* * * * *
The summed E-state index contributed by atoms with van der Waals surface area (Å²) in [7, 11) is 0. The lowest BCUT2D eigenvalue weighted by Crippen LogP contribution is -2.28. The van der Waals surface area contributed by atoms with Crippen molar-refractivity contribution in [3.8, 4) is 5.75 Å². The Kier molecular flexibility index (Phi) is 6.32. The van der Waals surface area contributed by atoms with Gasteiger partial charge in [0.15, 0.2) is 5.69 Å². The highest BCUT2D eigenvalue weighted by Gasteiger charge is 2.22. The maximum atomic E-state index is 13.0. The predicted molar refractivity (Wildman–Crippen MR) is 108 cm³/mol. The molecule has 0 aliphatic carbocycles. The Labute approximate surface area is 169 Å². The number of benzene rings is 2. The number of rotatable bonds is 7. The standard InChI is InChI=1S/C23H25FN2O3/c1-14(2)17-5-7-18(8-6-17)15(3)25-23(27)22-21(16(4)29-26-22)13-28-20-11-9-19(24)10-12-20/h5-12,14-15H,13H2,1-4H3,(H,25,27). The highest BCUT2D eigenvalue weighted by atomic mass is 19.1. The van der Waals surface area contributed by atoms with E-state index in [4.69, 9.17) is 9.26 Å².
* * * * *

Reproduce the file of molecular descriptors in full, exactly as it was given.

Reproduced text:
The summed E-state index contributed by atoms with van der Waals surface area (Å²) in [7, 11) is 0. The lowest BCUT2D eigenvalue weighted by Crippen LogP contribution is -2.28. The van der Waals surface area contributed by atoms with Crippen molar-refractivity contribution in [3.8, 4) is 5.75 Å². The Kier molecular flexibility index (Phi) is 6.32. The van der Waals surface area contributed by atoms with Gasteiger partial charge in [0.15, 0.2) is 5.69 Å². The highest BCUT2D eigenvalue weighted by Gasteiger charge is 2.22. The maximum atomic E-state index is 13.0. The predicted molar refractivity (Wildman–Crippen MR) is 108 cm³/mol. The molecule has 0 aliphatic carbocycles. The Labute approximate surface area is 169 Å². The number of benzene rings is 2. The number of rotatable bonds is 7. The standard InChI is InChI=1S/C23H25FN2O3/c1-14(2)17-5-7-18(8-6-17)15(3)25-23(27)22-21(16(4)29-26-22)13-28-20-11-9-19(24)10-12-20/h5-12,14-15H,13H2,1-4H3,(H,25,27). The highest BCUT2D eigenvalue weighted by atomic mass is 19.1. The van der Waals surface area contributed by atoms with E-state index in [4.69, 9.17) is 9.26 Å².